Pain management toolkit

Pain can be very confusing. The worry and stress of trying to find solutions can increase chronic pain. The more we understand pain, the more hopeful we become about our ability to change the pain we experience.

To understand how a pain management specialist – like those at Brisbane Private Hospital’s Pain Medicine Services – help people living with chronic pain, it’s helpful to know a bit more about how pain can be managed.

How medications impact pain

Managing chronic pain is an ongoing process and successful strategies will involve multiple different strategies. Medication may be one part of a care plan for chronic pain, but they should never be the only solution. While medication can be a helpful tool for managing pain, they can also carry significant risks. Discuss the benefits and risks of different types of medications with your pain specialist to get a full understanding of which medications may be right for you.

How understanding medications can help

Understanding the risks and benefits of medications you may be taking can help you set realistic expectations for managing your pain. Some important considerations to discuss with your Doctor include:

  • "Is this a medication I take every day, or do I take it as needed?”
  • “Can this medication be taken for a long time (chronically), or is this to be taken on a short-term basis (acutely)?”
  • “Will this medication affect my ability to drive, work, take care of my children, or any other activity that is essential to my day-to-day life?”
  • “Can I stop this medication whenever I want, or will I need your help to come off it?”
  • “Are there any significant side effects I should know about?”

How pain and activity work together

When we move less and less, our brain becomes accustomed to that decrease in activity. As our brain learns pain, more and more activity become connected with the pain response even when we are doing things that aren’t harmful.

How activity can make things better

Gradually increasing activity helps our brain rewire itself so that we can move more easily. It’s normal to have some pain or discomfort as you get moving again. You may be a little sore, but you are safe. Over time, you will become more active and healthier, and your pain will likely improve.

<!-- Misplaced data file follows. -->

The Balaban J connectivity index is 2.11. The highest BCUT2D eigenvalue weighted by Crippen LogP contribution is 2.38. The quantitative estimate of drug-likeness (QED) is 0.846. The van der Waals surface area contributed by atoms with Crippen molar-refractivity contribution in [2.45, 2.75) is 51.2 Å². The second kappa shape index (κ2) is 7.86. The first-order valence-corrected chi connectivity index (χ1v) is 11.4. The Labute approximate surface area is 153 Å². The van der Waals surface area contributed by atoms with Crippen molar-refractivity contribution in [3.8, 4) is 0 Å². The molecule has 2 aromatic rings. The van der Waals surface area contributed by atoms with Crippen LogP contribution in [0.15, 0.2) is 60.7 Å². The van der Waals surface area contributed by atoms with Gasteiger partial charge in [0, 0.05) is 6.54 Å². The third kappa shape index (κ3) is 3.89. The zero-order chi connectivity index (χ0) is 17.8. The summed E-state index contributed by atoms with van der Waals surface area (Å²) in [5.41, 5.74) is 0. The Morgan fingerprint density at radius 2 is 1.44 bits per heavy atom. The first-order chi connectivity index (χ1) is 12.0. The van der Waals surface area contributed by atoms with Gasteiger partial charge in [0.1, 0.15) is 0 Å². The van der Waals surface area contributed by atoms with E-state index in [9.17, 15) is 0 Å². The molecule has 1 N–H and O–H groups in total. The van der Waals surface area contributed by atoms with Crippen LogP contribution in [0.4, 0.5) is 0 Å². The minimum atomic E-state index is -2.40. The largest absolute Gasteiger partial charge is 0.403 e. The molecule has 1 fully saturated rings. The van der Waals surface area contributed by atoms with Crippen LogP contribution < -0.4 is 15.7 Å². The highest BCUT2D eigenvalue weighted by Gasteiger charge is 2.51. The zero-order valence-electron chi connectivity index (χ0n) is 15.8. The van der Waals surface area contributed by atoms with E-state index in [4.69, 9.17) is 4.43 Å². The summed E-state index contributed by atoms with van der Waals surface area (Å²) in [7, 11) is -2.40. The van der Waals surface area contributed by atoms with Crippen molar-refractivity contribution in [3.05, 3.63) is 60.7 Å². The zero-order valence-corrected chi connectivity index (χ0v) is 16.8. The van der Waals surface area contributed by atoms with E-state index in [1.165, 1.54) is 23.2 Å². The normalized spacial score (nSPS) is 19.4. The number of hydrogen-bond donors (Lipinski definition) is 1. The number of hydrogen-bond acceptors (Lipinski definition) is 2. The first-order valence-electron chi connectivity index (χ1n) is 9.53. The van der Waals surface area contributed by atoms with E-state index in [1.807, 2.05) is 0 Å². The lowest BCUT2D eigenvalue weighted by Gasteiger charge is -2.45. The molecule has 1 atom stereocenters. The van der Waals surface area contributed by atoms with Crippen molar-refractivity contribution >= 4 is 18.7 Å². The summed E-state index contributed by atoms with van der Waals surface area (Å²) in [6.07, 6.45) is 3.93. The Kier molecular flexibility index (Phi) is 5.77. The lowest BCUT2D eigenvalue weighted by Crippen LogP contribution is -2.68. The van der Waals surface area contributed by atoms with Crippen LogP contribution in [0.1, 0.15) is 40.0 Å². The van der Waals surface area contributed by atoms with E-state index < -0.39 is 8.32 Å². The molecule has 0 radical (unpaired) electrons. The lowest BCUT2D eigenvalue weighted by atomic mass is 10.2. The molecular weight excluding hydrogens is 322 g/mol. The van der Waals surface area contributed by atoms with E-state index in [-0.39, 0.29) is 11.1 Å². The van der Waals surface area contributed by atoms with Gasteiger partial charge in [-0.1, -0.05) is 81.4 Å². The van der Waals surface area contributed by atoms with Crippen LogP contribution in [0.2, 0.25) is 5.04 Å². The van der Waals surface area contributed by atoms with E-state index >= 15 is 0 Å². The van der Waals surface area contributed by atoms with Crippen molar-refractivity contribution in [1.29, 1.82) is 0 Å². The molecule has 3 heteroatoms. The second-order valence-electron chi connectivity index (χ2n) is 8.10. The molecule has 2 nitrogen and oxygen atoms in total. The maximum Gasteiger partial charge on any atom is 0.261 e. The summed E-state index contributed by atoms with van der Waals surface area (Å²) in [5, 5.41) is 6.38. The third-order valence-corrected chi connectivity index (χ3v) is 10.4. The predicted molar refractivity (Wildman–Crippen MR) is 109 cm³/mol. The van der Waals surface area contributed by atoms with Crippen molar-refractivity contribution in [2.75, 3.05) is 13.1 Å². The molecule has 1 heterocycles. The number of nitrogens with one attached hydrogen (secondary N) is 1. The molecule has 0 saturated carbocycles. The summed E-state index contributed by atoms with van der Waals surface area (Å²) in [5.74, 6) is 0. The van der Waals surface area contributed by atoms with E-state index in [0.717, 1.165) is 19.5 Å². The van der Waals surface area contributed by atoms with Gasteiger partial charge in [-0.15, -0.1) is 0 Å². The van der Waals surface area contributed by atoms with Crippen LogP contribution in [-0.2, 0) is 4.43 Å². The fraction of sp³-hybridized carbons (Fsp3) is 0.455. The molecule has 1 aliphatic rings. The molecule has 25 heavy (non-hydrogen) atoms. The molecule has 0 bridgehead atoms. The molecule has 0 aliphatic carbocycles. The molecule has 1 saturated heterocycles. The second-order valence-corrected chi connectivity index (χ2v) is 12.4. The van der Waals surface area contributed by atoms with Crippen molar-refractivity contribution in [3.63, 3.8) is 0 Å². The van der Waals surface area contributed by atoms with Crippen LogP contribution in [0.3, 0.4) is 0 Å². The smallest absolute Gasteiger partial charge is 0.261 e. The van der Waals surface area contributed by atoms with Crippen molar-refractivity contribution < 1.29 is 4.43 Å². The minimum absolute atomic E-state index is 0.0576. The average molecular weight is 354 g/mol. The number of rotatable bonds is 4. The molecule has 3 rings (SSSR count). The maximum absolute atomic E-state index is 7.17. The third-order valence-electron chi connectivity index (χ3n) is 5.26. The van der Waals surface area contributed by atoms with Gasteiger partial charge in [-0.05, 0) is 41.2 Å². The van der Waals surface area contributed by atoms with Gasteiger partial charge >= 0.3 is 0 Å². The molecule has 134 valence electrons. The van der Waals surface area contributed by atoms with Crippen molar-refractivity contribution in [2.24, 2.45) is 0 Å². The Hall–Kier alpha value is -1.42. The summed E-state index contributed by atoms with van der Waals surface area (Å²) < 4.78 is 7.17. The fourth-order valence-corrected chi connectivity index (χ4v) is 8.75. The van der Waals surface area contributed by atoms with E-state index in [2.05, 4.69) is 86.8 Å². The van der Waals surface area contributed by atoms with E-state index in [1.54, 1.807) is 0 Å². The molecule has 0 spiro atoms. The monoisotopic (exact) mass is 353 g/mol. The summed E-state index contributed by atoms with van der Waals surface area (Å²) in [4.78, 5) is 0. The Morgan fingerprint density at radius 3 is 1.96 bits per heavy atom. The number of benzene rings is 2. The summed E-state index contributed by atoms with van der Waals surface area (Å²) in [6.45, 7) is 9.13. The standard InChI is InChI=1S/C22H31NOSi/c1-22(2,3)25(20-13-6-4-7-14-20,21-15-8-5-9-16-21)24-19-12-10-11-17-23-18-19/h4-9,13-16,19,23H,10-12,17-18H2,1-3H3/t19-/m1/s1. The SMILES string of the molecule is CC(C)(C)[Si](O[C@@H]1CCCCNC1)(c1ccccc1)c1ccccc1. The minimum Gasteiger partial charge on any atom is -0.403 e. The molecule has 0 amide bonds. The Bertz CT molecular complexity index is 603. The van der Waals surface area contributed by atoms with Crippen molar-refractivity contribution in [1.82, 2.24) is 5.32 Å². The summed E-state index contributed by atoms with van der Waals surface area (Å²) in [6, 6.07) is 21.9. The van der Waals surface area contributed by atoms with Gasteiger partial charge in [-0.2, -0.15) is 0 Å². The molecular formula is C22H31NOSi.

How pain and mood work together

Pain and mood are closely linked. Pain can make you feel stressed, down, and worried. You may feel isolated or alone. These things can make pain worse. With some guidance and practice, you can make small changes that will gradually lift your mood and improve your pain over time.

How to help with stress

Stress has a direct impact on our bodies. When we reduce our stress response, we release the body’s natural chemicals that calm the brain and body and decrease pain. When we slow our breathing and relax our muscles, we slow our heart rate and reduce the stress response, which decreases our pain.

How pain and sleep work together

Poor sleep can increase pain, lower our ability to fight infection, and increase inflammation. Restful sleep can help decrease chronic pain and improve our mood, which helps us feel more energised, active, and social. Good sleep can also reduce our cravings for unhealthy foods.

How sleep can make things better

Sleep often improves over time when we change our sleep habits, create a restful environment, and reduce our stress. Good quality sleep improves our health and can boost our immune system.